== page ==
The Mayagüez campus did the same. I don't really know how the other campuses organized decision-making, but it could have been different given that their campuses are not as big as Río Piedras and Mayagüez.
The CONARU organized a tour to all the campuses to hear how other students made their decisions and to explain the model I just described, which we call participatory democracy. We also asked them about how they were relating their base to their student negotiating committee.
We started realizing that not all campuses were organizing in a participatory manner. We hope that in future struggles we maintain that model in which the base of the movement discusses and makes decisions.
HOW DID the student movement confront the repressive and violent measures that the board of trustees and the Fortuño administration ordered, such as the mobilization of the police and riot squad?
Keyshla: The repression against us was very intense, but they failed because of the students' creativity in fighting back. The administration's attacks were outrageous.
For example, as soon as we went on strike, Río Piedras's rector Ana Guadalupe decreed an academic recess and pushed for a lawsuit against the Río Piedras negotiating committee and the president of the Río Piedras student council, claiming it was the student strikers who were blocking the academic recess. All of the lawsuits against the striking students were never pursued, though.
Starting on the first day of the strike, there were police at the entrance gates. They even mobilized the cadets to fill in. There is a clause in the university's laws that if there is a confrontation between university students and the university police, the state police can intervene. They were waiting for that confrontation to happen so they could come into the campus and throw everyone out.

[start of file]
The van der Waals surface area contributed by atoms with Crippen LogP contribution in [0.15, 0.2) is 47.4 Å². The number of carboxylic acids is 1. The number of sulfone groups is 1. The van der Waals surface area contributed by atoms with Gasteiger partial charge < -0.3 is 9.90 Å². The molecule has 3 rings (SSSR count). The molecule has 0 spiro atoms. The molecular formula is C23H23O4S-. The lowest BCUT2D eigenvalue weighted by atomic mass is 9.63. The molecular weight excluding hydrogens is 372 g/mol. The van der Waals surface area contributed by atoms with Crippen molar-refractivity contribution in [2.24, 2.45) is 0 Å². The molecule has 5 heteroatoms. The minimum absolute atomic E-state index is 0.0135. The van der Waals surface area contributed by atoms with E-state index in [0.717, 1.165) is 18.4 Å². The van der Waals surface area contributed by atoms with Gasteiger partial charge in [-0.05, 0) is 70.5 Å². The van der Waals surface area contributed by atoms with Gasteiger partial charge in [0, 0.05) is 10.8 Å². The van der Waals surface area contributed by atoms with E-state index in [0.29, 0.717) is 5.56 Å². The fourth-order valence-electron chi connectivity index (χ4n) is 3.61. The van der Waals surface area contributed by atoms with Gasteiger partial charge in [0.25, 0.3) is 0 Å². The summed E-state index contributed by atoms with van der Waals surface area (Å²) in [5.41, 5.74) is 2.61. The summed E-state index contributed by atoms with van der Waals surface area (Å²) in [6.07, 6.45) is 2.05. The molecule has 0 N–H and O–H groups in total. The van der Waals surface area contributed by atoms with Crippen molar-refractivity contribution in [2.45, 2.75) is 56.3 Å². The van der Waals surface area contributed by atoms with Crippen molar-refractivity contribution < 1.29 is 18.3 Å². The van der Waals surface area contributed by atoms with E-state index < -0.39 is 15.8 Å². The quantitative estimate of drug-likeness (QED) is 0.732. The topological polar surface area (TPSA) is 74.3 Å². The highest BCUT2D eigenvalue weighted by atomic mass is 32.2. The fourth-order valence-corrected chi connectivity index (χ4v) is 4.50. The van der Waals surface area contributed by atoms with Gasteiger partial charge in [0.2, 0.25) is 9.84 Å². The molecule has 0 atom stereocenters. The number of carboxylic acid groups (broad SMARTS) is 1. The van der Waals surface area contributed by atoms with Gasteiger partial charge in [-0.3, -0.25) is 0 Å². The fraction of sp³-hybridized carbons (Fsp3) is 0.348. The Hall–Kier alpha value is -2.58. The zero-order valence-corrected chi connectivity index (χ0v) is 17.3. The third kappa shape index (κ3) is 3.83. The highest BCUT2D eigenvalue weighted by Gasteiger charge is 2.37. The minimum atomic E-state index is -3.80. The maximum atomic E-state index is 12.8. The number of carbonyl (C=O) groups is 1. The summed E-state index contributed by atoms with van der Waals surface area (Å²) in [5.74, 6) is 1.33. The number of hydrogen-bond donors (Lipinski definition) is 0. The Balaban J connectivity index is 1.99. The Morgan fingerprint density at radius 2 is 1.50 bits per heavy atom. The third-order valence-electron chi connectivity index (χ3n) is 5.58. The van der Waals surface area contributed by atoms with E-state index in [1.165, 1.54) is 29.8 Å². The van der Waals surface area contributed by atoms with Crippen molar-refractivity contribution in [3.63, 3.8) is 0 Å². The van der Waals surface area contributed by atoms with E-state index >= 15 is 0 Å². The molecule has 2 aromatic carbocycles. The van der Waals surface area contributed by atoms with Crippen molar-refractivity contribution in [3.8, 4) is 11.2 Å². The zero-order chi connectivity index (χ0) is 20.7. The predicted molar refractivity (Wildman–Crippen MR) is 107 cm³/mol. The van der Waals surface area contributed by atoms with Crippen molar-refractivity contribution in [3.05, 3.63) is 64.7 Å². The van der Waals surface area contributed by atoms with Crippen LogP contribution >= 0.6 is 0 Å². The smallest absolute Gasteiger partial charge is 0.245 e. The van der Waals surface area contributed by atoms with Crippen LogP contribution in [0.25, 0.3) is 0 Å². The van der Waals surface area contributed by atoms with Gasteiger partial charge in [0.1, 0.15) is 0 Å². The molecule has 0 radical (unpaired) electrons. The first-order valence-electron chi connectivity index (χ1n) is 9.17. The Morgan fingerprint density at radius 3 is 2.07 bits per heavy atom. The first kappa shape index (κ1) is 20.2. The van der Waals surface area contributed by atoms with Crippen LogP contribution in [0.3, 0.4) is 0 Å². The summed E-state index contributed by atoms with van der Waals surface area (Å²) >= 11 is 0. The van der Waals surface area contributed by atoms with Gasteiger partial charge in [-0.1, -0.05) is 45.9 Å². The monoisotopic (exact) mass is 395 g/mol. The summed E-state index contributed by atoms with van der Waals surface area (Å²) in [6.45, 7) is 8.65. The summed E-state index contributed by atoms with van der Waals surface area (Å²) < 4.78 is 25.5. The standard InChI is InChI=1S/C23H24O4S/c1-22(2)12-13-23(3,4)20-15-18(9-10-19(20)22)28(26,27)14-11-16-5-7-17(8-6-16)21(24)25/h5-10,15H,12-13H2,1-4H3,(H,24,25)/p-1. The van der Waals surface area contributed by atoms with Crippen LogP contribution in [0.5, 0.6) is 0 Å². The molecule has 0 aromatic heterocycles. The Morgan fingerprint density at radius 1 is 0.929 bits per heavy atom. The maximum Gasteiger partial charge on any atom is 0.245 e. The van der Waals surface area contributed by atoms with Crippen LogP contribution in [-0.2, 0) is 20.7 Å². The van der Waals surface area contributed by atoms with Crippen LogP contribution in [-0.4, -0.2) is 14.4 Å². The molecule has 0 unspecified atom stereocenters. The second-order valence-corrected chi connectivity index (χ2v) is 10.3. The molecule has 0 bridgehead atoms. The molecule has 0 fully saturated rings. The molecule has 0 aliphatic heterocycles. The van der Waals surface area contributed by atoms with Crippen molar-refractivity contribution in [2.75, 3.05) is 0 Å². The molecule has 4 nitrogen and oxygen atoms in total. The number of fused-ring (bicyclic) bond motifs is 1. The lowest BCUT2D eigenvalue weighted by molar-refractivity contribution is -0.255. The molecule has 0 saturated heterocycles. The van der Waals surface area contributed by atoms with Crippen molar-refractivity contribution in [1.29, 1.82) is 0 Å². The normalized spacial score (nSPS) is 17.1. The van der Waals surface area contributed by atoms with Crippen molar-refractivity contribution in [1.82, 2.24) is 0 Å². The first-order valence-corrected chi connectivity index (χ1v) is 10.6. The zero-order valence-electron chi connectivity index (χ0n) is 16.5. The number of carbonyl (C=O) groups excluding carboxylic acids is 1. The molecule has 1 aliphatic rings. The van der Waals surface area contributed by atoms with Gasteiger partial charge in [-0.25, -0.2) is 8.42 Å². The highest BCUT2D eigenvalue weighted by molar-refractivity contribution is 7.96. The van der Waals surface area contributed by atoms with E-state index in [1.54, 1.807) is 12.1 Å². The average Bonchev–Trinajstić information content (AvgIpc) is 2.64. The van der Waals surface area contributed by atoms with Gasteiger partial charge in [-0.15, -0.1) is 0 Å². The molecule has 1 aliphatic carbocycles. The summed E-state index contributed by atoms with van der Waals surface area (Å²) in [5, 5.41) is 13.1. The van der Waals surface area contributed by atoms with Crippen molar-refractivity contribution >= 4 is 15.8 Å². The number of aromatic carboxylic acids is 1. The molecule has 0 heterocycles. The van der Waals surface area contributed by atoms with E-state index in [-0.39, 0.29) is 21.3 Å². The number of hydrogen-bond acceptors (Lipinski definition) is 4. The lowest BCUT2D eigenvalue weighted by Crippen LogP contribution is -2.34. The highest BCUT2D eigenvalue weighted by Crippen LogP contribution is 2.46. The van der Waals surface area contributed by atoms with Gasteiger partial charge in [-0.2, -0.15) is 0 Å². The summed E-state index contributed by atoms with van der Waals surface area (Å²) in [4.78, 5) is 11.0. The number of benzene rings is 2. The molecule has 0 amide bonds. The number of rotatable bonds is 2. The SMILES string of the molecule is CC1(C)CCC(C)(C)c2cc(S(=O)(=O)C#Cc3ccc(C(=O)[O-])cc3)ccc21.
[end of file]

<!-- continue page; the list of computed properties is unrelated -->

The administration tried to weaken the strike by sending people in to infiltrate and misinform, but the students were prepared for police repression.
Marimer: The support of the rest of the country was key also. Every time the menace of a violent police assault loomed over the campus, we remained alert but also calm. We knew they were trying to bait us.
The support of mothers and fathers of Río Piedras students was crucial. They were attentive when the police were mobilizing and called for early morning pickets whenever they thought the danger was high--and that happened multiple times. They were our shield.
The only bad situation that developed was when students went to the Sheraton Hotel to protest Fortuño's fundraiser. This ended in a mass riot caused by the police, but overall, the police never got a chance to enter the occupied campus.
Jean Carlo: We also shouldn't forget the long history of police repression of the student movement, especially in Río Piedras. A couple of decades ago, the police could enter the campus freely, and we also had the ROTC inside the campus. When students took up the struggle against the ROTC, they left a mark on history and shook the country.
That struggle was what led to the creation of the non-binding "no confrontation" policy. During our strike, no police entered the campus, but researchers doing investigations were allowed to enter so their experiments were not ruined. We chose to abide by the no confrontation policy, and if the police didn't want to, it was going to be their fault.
But this policy has no legal weight to it, so it was up to us to give it weight by explaining it to the students and the media, and carrying it out in practice.